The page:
Tracy – I’m really just using Fan Death as a launchpad for my upcoming cam-girl website with paid subscriptions.
QRD – Do you sell music that is not on your label?
Tracy – We’re actually just getting back into distro after letting it slide for awhile. We don’t want to do much... just a few things by some bands we really like, or other records by bands we’ve put out records by.
QRD – How has running a label affected your own artistic career?
Sean – Well, let me tell you, I had an exhibit in Tokyo set up, but had to cancel it due to some mastering issues with an LP we are doing. So many investors lost money cause we had to cancel the exhibit... Jesus.... Really, I don’t think any of us are artists. I’m not. I’m good at Madden though & Final Fantasy games. Tracy won’t admit it, but she’s a RPG head too.
Tracy – I just got a bunch of Final Fantasy games for my DS so I don’t even get out of bed anymore.
Chris – The extent of my artistic talent is using Photoshop to put words on an image, so running a label has opened up a wide range of possibilities for me!
QRD – Ideally, would you release your own material?
Sean – If we all could do comedy records & they were good, then yes.
QRD – How often do you look at your “return on investment” & adjust your business model?
Tracy – Out of the three of us, I’m definitely the biggest stickler for money stuff. None of us are in it to make big bucks, but we were losing money in really dumb places so I did a complete assessment of our stock & finances & developed a bit of a business strategy. I revisit this strategy from time to time to see what I can improve.
QRD – Do you worry about search engine optimization & website traffic?
Tracy – Not website traffic. There’s a Canadian electro band called Fan Death. I just want to make sure you don’t Google for Clockcleaner & end up listening to club hits.
QRD – Do you think the album format is dead?
Sean – This is a dumb question, so instead let me tell you I just had the McRib for the first time & it’s better than any dorky record or band you can see live. Really!
Tracy – I dunno... The McRib gave me some of the worst acid reflux of my life.
Chris – I’m glad they only bring back the McRib once every couple of years, because that’s how frequently I feel like eating one.
QRD – Do you think the return of vinyl & cassettes is a fad?
Chris – Judging by how our CDs sell in comparison to our vinyl & tape releases, no.
QRD – Is it important to have physical releases over digital ones or does it not matter?
Tracy – I download MP3s, & they’re good for hearing new music, but there’s nothing satisfying about having MP3s. There’s still a market out there for physical releases because people like owning “stuff”.
QRD – What do you think of ultra-limited runs of releases (less than 100 discs)?
Chris – Not my thing. I’d ideally keep all our releases in print, so if someone finds out about one of our records a couple years down the line, they won’t have to trawl eBay or Discogs & pay a stupid amount of money.
QRD – How much content do you feel should be available free to fans?
Sean – I think if you want something physical, something tangible, then I see no issue with the prices we have set for records. Though music is not something that should itself have a price tag. We are not in the arena of trying to pull one of these “pay what you want” or get it from us for free things. We work hard to put out a physical product. That all being said, I have no issue whatsoever with anyone downloading music or album art from blogs, etc. Hell, if someone comes up to me or emails me & says they can’t afford it, I’ll tell them where to look. Though I think when music or art you love is on some kind of physical medium, it’s somewhat “natural” to want to own & support it. Downloading isn’t killing music, it’s the idea of bands & labels struggling to find a happy “in between” that is & with the internet, much of the time there is no such thing. People will support what they like & ignore what they don’t.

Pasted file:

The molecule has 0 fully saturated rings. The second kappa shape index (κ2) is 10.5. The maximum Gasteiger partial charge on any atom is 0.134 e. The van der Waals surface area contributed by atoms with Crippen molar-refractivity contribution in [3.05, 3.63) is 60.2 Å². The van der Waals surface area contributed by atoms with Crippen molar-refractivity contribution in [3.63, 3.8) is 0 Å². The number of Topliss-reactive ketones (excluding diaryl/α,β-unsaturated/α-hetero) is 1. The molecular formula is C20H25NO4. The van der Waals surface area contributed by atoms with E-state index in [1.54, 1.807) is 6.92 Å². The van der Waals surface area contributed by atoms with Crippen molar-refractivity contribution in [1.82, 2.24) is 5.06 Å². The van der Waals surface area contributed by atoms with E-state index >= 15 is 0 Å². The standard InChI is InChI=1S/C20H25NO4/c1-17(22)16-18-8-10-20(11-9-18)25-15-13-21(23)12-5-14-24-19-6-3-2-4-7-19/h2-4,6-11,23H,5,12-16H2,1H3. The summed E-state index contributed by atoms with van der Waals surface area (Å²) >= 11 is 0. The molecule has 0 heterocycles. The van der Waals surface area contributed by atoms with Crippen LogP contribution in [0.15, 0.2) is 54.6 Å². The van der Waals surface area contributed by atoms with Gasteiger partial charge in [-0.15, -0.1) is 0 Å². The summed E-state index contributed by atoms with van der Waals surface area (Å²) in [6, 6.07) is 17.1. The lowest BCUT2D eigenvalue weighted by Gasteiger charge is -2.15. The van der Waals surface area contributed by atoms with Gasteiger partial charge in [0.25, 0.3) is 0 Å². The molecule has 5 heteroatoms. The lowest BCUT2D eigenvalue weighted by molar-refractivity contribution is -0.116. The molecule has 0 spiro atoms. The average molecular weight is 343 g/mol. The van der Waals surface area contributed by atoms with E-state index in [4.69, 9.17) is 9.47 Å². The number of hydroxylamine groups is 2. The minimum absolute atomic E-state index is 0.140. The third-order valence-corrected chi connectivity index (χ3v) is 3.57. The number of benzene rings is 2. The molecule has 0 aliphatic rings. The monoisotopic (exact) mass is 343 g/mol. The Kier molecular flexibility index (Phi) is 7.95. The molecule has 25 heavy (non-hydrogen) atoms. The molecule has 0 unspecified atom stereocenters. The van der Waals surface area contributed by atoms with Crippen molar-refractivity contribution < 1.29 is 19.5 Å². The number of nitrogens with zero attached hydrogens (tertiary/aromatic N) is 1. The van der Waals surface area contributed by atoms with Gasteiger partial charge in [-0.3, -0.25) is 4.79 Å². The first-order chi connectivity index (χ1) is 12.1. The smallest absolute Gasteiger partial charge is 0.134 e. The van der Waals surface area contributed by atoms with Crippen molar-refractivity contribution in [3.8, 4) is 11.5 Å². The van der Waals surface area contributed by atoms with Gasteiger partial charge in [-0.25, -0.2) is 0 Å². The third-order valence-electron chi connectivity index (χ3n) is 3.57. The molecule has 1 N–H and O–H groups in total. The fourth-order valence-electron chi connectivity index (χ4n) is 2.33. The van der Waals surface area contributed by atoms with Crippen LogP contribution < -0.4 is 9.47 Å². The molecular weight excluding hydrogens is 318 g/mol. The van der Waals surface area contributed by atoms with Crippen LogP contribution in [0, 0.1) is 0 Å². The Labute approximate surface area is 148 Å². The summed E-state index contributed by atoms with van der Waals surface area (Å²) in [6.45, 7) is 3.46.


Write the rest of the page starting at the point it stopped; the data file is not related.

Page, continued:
QRD – What do you do about people distributing your music without financial compensation (piracy & file trading)?
Chris – We’ve actually leaked a couple of our releases ourselves. I can’t buy all the music I want to hear, so I download a ton of music. It works to our advantage - whenever a release gets posted on a blog, we get a spike in orders.
Tracy – It happens. I do it. I download tons of music. It allows you to try new things. & then if you really like something, you can go ahead & buy the actual record/tape/whatever.
Sean – I don’t care. I’m downloading some records right now as I type this.
QRD – What’s something you see other labels do that you think of as borderline unethical?
Sean – Take themselves too seriously.
QRD – What would you suggest to someone starting a label today?
Chris – Don’t bite off more than you can chew. Listen closely to your test pressings.
Tracy – Get ready to lose money. Get ready to be okay with it.
Sean – Just don’t start an MP3 label.
QRD – Why do you think labels are still important to artists?
Sean – In some way I think labels are like a home, a place where you are surrounded by people you know & trust & who can help you get things done the way you want them done. A label can be an umbrella of sorts. For instance, because we might put out two releases you like, you might pick up a Locrian record just based on the consistency of the label. I’ve done that myself & more often than not have discovered new bands I love because of it.
QRD – Music has had different hotspots on the internet over the years (newsgroups, MP3.com, MySpace, LastFM), but with MySpace’s decline, what do you see as the place where “normal” people go to find out about & get excited by new music?
Chris – Normal people are boring people, so I can only assume they find out about new music from Starbucks & the soundtrack to Nick & Nora’s Infinite Playlist.
Sean – Myspace has been replaced with Google: “artist album title mediafire”. People are catching on. I am all for it. A lo-res copy of a streaming song would & has pissed me off.
QRD – In 20 years what do you think/hope your label will be known/remembered for?
Chris – Taco Leg.
Tracy – Taco Leg.
Sean – Taco Leg... or the prank phone call
tape we found at a Northeast Baltimore Wendy’s, if that ever comes out.